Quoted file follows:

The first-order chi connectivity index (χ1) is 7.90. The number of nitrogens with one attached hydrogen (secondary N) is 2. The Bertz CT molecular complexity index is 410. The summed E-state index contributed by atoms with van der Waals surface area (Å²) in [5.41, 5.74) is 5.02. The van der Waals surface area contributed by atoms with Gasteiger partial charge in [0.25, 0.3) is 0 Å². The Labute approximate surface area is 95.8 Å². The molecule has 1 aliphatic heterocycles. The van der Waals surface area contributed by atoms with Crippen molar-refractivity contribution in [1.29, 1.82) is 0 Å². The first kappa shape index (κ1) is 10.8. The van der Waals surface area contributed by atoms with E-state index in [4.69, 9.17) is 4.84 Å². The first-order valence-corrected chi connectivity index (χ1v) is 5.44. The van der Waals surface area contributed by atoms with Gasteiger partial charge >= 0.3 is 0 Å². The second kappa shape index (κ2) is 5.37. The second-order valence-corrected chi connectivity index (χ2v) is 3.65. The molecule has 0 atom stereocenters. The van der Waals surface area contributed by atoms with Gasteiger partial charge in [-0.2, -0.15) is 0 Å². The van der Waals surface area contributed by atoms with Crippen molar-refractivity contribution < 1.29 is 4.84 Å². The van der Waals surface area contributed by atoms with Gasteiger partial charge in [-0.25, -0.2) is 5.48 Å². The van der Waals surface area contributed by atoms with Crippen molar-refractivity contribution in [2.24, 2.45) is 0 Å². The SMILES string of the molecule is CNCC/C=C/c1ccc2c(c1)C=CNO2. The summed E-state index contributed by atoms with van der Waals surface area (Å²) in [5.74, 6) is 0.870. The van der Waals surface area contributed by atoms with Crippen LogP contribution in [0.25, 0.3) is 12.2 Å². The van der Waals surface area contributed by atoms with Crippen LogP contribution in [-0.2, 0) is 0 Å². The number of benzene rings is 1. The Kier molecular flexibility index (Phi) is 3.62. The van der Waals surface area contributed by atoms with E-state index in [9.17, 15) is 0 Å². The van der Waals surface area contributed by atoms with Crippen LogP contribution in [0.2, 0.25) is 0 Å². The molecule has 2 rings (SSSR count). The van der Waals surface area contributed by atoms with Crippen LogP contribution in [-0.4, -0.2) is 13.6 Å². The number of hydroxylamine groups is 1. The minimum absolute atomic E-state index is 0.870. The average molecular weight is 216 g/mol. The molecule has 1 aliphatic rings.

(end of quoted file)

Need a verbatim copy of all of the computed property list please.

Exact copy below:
The first-order chi connectivity index (χ1) is 7.90. The number of nitrogens with one attached hydrogen (secondary N) is 2. The Bertz CT molecular complexity index is 410. The summed E-state index contributed by atoms with van der Waals surface area (Å²) in [5.41, 5.74) is 5.02. The van der Waals surface area contributed by atoms with Gasteiger partial charge in [0.25, 0.3) is 0 Å². The Labute approximate surface area is 95.8 Å². The molecule has 1 aliphatic heterocycles. The van der Waals surface area contributed by atoms with Crippen molar-refractivity contribution in [1.29, 1.82) is 0 Å². The first kappa shape index (κ1) is 10.8. The van der Waals surface area contributed by atoms with E-state index in [4.69, 9.17) is 4.84 Å². The first-order valence-corrected chi connectivity index (χ1v) is 5.44. The van der Waals surface area contributed by atoms with Gasteiger partial charge >= 0.3 is 0 Å². The second kappa shape index (κ2) is 5.37. The second-order valence-corrected chi connectivity index (χ2v) is 3.65. The molecule has 0 atom stereocenters. The van der Waals surface area contributed by atoms with Gasteiger partial charge in [-0.2, -0.15) is 0 Å². The van der Waals surface area contributed by atoms with Crippen molar-refractivity contribution < 1.29 is 4.84 Å². The van der Waals surface area contributed by atoms with Gasteiger partial charge in [-0.25, -0.2) is 5.48 Å². The van der Waals surface area contributed by atoms with Crippen molar-refractivity contribution in [2.24, 2.45) is 0 Å². The SMILES string of the molecule is CNCC/C=C/c1ccc2c(c1)C=CNO2. The summed E-state index contributed by atoms with van der Waals surface area (Å²) in [5.74, 6) is 0.870. The van der Waals surface area contributed by atoms with Crippen LogP contribution in [0.25, 0.3) is 12.2 Å². The van der Waals surface area contributed by atoms with Crippen LogP contribution in [-0.2, 0) is 0 Å². The number of benzene rings is 1. The Kier molecular flexibility index (Phi) is 3.62. The van der Waals surface area contributed by atoms with E-state index in [9.17, 15) is 0 Å². The van der Waals surface area contributed by atoms with Crippen LogP contribution in [0.2, 0.25) is 0 Å². The molecule has 2 rings (SSSR count). The van der Waals surface area contributed by atoms with Crippen LogP contribution in [-0.4, -0.2) is 13.6 Å². The number of hydroxylamine groups is 1. The minimum absolute atomic E-state index is 0.870. The average molecular weight is 216 g/mol. The molecule has 1 aliphatic rings.